Early diagnosis and treatment of a brain tumour are crucial to prevent the spread of the disease and improve the chances of making a full recovery. If you experienced negligent medical care associated with the late diagnosis of your brain tumour, you could be entitled to compensation.

For more information or to start your free case evaluation, contact our ‘No Win No Fee’ brain cancer claims experts today on 0333 900 8787, email admin@devonshiresclaims.co.uk or complete our online form.

Read Our FAQs

The NHS has provided a definition of the condition and types of brain tumours:

A brain tumour is a growth of cells that multiply in the brain in an abnormal and uncontrollable way.

Brain tumours are graded according to how fast they grow and how likely they are to grow back after treatment.

Grade 1 and 2 tumours are low grade, and grade 3 and 4 tumours are high grade.

There are 2 main types of brain tumours:

  • non-cancerous (benign) brain tumours– these are low grade (grade 1 or 2), which means they grow slowly and are less likely to return after treatment
  • cancerous (malignant) brain tumours– these are high grade (grade 3 or 4) and either start in the brain (primary tumours) or spread into the brain from elsewhere (secondary tumours); they’re more likely to grow back after treatment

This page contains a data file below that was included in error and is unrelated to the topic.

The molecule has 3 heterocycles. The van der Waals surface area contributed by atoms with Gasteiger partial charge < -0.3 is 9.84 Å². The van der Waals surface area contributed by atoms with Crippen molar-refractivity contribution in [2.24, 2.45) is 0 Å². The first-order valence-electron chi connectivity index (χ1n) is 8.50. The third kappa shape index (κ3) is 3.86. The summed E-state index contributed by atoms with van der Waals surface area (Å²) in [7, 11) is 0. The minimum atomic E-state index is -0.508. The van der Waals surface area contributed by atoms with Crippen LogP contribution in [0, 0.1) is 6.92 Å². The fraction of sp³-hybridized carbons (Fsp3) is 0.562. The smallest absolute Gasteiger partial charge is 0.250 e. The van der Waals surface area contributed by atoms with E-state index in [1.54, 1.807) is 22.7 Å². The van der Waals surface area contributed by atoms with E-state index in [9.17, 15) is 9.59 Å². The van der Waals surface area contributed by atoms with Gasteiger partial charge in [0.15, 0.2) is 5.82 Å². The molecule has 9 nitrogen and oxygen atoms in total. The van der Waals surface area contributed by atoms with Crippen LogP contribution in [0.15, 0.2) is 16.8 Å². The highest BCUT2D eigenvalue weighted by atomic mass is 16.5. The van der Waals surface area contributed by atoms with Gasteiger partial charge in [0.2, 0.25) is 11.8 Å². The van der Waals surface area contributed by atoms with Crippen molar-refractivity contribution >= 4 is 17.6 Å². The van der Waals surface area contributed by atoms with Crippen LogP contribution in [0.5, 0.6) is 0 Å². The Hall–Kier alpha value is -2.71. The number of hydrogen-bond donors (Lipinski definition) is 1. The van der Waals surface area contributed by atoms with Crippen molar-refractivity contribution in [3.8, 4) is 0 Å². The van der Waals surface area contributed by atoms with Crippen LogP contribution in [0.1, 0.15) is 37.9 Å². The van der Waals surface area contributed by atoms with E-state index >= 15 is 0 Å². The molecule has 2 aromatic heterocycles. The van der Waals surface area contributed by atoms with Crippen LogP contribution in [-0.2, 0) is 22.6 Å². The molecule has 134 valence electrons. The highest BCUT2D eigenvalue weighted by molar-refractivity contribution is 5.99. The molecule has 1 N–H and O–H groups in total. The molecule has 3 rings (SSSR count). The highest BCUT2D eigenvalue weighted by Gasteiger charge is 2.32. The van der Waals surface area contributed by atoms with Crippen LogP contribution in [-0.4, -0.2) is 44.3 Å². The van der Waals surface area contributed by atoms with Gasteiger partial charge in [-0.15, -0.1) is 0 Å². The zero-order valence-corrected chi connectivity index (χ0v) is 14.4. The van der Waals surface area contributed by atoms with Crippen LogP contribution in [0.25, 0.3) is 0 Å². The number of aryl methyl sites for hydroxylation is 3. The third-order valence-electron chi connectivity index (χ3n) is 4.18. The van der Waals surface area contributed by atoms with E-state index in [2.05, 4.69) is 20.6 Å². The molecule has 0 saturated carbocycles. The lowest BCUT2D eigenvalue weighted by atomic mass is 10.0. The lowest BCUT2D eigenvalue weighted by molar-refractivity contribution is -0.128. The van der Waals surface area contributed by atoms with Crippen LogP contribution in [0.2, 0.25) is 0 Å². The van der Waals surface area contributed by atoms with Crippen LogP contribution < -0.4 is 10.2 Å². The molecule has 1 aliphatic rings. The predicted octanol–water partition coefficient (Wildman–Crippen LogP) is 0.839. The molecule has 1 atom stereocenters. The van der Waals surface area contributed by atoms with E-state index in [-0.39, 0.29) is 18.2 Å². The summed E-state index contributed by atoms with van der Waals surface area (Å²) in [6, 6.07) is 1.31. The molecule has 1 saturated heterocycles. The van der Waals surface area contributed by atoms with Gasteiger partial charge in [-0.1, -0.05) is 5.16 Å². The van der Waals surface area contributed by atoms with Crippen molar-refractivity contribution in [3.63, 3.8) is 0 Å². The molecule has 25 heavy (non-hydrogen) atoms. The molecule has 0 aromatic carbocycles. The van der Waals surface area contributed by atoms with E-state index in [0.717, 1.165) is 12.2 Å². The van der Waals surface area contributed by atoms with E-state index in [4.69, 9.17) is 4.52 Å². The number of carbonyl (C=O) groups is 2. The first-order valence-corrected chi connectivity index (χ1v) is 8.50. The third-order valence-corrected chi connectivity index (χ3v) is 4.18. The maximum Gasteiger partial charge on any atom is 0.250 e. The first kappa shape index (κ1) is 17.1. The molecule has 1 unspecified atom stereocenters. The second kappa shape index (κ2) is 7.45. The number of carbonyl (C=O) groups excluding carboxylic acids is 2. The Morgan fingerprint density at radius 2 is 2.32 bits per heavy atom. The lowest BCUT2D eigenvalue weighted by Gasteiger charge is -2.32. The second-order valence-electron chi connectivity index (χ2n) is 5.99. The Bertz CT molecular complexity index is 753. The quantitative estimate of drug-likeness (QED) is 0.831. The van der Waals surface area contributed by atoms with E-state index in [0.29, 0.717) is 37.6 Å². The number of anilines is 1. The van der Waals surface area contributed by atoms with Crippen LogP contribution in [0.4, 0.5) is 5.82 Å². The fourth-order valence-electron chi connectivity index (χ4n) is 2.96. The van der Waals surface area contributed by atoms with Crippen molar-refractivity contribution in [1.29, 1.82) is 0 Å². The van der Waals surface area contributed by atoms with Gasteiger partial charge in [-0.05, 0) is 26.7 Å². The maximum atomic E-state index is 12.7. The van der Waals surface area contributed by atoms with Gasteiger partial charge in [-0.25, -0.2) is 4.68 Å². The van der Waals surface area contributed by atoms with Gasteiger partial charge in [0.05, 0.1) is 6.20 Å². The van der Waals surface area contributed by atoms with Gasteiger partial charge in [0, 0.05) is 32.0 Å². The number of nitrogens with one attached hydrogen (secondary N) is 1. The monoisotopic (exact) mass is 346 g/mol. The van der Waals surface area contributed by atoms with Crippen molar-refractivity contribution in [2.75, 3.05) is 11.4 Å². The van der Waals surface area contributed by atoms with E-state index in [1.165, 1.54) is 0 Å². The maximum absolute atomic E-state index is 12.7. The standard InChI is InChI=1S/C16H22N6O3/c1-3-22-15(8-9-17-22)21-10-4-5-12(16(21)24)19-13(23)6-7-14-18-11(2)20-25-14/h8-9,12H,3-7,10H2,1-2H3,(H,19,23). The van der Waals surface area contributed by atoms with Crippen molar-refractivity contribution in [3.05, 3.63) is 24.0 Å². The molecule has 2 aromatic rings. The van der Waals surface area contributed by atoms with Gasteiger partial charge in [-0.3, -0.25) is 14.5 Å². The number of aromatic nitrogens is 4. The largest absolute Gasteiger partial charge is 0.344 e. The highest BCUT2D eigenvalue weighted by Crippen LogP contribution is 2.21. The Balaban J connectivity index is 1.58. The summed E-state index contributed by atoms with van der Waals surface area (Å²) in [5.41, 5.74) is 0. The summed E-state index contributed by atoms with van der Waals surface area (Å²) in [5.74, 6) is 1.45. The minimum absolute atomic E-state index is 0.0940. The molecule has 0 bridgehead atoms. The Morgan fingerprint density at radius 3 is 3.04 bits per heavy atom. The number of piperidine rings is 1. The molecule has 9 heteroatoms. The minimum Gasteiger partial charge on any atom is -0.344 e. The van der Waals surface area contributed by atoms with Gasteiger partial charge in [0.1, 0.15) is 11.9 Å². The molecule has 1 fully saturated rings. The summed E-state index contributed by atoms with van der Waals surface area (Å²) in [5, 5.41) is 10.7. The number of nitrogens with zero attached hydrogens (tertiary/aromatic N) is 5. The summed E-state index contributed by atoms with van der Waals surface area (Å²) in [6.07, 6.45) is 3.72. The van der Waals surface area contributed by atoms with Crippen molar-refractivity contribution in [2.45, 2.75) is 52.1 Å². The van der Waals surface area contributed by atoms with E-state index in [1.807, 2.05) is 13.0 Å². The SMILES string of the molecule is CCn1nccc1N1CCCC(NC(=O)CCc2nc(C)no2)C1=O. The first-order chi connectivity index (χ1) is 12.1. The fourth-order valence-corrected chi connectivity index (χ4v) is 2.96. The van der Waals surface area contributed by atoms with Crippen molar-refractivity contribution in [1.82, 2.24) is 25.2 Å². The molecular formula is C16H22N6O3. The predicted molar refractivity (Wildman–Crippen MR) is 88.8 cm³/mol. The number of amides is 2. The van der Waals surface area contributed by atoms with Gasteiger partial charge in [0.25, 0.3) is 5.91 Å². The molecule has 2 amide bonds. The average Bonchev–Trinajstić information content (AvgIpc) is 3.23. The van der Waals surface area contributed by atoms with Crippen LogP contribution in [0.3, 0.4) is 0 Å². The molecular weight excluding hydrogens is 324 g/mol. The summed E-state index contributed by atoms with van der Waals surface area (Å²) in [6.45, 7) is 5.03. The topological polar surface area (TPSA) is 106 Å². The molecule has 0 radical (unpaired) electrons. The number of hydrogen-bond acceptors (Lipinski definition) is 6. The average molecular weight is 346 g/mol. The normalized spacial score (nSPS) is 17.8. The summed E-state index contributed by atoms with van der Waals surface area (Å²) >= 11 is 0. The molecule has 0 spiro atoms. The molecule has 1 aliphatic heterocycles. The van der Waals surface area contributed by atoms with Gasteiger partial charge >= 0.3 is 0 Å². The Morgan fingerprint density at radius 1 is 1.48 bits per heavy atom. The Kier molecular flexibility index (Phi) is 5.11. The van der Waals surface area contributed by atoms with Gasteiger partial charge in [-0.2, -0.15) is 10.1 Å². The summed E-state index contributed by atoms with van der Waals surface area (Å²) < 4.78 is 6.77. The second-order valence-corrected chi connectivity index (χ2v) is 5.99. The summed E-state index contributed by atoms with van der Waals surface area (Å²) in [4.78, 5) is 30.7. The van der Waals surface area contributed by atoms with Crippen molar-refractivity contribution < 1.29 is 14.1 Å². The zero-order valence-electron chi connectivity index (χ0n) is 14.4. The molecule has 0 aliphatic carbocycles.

Source: https://www.nhs.uk/conditions/brain-tumours/

A malignant or cancerous brain tumour is more dangerous as it can spread throughout the brain and to other parts of the central nervous system (CNS) such as the spine.

Benign brain tumours, are non-cancerous tumours that tend not to spread. Examples include:

Although not as destructive as a malignant brain tumour, a benign brain tumour can still affect brain function.

The treatment of a brain tumour will depend on the type of tumour and its location in the brain.

Treatment often involves:

  • Surgery
  • Radiotherapy
  • chemotherapy

Risk Factors Associated With a Brain Tumour

The risks factors associated with a brain tumour are:

  • Age: The risk of brain tumours is greatest in those aged between 85 and 89 years.
  • Obesity
  • Exposure to Medical radiation (ionising radiation)- Ionising radiation is a type of radiation used by some medical scans, such as x-rays and CT scans. The risk of developing cancer from exposure to ionising radiation is generally quite low.
  • Family history – Your risk is higher than other people in the general population if you have a close relative who has had a brain tumour.
  • Genetic conditions – People who have one of these rare syndromes have an increased risk of getting a brain tumour.

These syndromes include:

  • Neurofibromatosis (NF) type 1 and type 2
  • Tuberous sclerosis (TSC)
  • Li-Fraumeni syndrome
  • Von Hippel-Lindau syndrome (VHL)
  • Turner syndrome
  • Turcot syndrome
  • Gorlin syndrome

Source: https://www.cancerresearchuk.org/about-cancer/brain-tumours/risks-causes

 

Because some of the symptoms of a brain tumour are often vague or non-specific (especially in the early stages), the condition can be overlooked and misdiagnosed as: